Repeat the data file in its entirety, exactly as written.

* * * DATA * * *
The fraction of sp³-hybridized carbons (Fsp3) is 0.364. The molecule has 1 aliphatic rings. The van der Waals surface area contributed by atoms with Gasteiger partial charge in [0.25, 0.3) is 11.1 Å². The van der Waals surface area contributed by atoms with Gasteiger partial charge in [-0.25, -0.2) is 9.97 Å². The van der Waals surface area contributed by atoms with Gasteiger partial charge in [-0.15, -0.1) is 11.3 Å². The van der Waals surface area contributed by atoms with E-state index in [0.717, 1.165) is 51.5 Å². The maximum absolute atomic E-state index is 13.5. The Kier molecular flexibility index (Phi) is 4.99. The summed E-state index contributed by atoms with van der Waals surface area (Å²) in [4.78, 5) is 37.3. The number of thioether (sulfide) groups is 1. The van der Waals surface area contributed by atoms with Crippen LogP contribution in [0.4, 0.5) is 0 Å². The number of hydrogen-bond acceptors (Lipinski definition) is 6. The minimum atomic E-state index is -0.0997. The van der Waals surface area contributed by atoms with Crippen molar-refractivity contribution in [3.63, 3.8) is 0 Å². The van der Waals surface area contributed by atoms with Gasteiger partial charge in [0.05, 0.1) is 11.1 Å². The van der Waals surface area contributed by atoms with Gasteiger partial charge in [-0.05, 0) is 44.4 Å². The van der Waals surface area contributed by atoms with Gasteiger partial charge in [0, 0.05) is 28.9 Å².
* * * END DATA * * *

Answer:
The fraction of sp³-hybridized carbons (Fsp3) is 0.364. The molecule has 1 aliphatic rings. The van der Waals surface area contributed by atoms with Gasteiger partial charge in [0.25, 0.3) is 11.1 Å². The van der Waals surface area contributed by atoms with Gasteiger partial charge in [-0.25, -0.2) is 9.97 Å². The van der Waals surface area contributed by atoms with Gasteiger partial charge in [-0.15, -0.1) is 11.3 Å². The van der Waals surface area contributed by atoms with E-state index in [0.717, 1.165) is 51.5 Å². The maximum absolute atomic E-state index is 13.5. The Kier molecular flexibility index (Phi) is 4.99. The summed E-state index contributed by atoms with van der Waals surface area (Å²) in [4.78, 5) is 37.3. The number of thioether (sulfide) groups is 1. The van der Waals surface area contributed by atoms with Crippen LogP contribution in [0.4, 0.5) is 0 Å². The number of hydrogen-bond acceptors (Lipinski definition) is 6. The minimum atomic E-state index is -0.0997. The van der Waals surface area contributed by atoms with Crippen molar-refractivity contribution in [3.63, 3.8) is 0 Å². The van der Waals surface area contributed by atoms with Gasteiger partial charge in [0.05, 0.1) is 11.1 Å². The van der Waals surface area contributed by atoms with Gasteiger partial charge in [-0.05, 0) is 44.4 Å². The van der Waals surface area contributed by atoms with Gasteiger partial charge in [0, 0.05) is 28.9 Å².